Climbers cling to the carefully placed hand grips, strategizing their way up the side of the rock-like cliff. They have come to Watertown to conquer the Central Rock Gym's 28,000 square feet of indoor mountains, climbing walls reaching 50' in height. The new Watertown location with temperature control and air-conditioning is one of Central Rock Gym's four indoor facilities spread throughout New England. At each, experts guide novice climbers through introductory classes or supervise more seasoned members scaling the walls' highest heights. Memberships unlock access to all four facilities, gear for the first month, and the use exercise equipment and weights. In addition to climbing and conditioning, members can also take advantage of fitness classes ranging from yoga and Pilates to Zumba and spin sessions. Gyms also welcome non-members, whether they're trying things out with a day pass or interested in events including birthday parties, summer camps, and corporate team-building breakouts.
Celebrating more than 100 years of basketball history, the halls and exhibits of the Naismith Memorial Basketball Hall of Fame honor the players, coaches, referees, and others who helped the game grow to an internationally beloved sport. There are shrines dedicated to more than 300 Hall of Famers, and the 40,000-square-foot basketball megaplex also houses more than 70 interactive exhibits with audio and video components, limited-run tributes to standout teams and players, and special events. The Hall of Fame provides an outlet for freshly inspired visitors to emulate the giants of the sport: a full-size center court, where they can practice alley-oops and half-court slam dunks or attend clinics taught by players and coaches. On the way back to the car, many guests pause for a photograph next to the towering silver sphere that punctuates the buildings' exterior.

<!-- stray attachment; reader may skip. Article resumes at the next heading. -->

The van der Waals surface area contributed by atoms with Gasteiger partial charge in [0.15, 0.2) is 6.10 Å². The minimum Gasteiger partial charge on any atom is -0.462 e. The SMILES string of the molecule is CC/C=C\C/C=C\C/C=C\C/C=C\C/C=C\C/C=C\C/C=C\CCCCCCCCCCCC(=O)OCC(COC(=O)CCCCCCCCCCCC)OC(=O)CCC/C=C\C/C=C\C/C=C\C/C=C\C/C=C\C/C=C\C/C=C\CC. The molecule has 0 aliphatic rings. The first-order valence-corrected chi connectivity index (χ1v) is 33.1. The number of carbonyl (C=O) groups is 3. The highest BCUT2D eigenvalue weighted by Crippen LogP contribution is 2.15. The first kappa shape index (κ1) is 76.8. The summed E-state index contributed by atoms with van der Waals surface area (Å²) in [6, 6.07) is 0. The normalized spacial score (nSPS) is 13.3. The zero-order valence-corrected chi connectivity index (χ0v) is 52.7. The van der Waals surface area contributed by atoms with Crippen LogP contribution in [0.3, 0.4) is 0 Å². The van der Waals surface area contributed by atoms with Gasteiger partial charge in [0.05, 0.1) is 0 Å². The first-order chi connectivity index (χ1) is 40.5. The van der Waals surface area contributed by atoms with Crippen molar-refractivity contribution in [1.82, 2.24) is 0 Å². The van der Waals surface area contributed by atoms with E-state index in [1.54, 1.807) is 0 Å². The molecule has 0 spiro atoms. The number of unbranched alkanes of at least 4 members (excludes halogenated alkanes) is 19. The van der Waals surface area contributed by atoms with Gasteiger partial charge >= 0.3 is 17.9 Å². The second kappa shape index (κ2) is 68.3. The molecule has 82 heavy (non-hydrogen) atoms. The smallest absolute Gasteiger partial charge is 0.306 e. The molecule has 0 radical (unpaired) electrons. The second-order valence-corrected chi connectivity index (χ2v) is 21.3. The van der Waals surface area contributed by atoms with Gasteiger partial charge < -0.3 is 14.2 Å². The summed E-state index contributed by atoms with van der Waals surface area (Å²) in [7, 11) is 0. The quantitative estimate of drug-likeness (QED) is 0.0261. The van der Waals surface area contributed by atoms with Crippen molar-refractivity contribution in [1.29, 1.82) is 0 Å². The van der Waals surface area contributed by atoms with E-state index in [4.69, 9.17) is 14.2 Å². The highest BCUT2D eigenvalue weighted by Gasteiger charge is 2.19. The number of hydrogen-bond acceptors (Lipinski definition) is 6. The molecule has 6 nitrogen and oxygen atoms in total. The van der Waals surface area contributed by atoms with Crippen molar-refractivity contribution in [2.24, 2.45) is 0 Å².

Named for James A. Naismith, the inventor of the sport, the Hall of Fame stands just "a midrange jump shot" from the site of the original game. Played on December 21, 1891, the first contest tallied a final score of one basket to zero, prompting Dr. Naismith to remove the bee's nests from the backboards.
In the early ’70s, Boston-area resident Mike Farny dreamed of creating affordable outdoor recreational activities for his community to enjoy. In May of 1973, Mike set up shop in the MDC Norumbega Police Substation of Newton/Auburndale and began realizing his dream. The location—directly next to the historic Totem Pole Ballroom—perfectly enabled the environmentally friendly practice of canoeing and kayaking. Mike's vision blossomed over the years to include four other locations, each offering rentals, tours, and instruction.
Today, on-staff guides lead tours of the Charles River and Boston Harbor to educate participants in ecosystem conservation, view the skyline and sunset, or explore historic structures. Select trips also include lunch to fuel participants as they navigate difficult waterways and jump through flaming hoops. To prepare customers entering the water for the first time, instructors coach riders of all levels in private or group lessons at the paddling school, which draws on more than 30 years of instructional tradition. Team members also organize paddlers with sufficient experience to compete in Run on the Charles, an annual canoe and kayak race down the river. Staffers can also equip boaters in the shop—where Tiderace and Boréal kayaks hang alongside Tahoe paddleboards and Wenonah canoes, dreaming of one day being the inspiration for a traditional sea chantey. Crew members help clients choose from this selection of new rides and accessories through free daily demonstrations.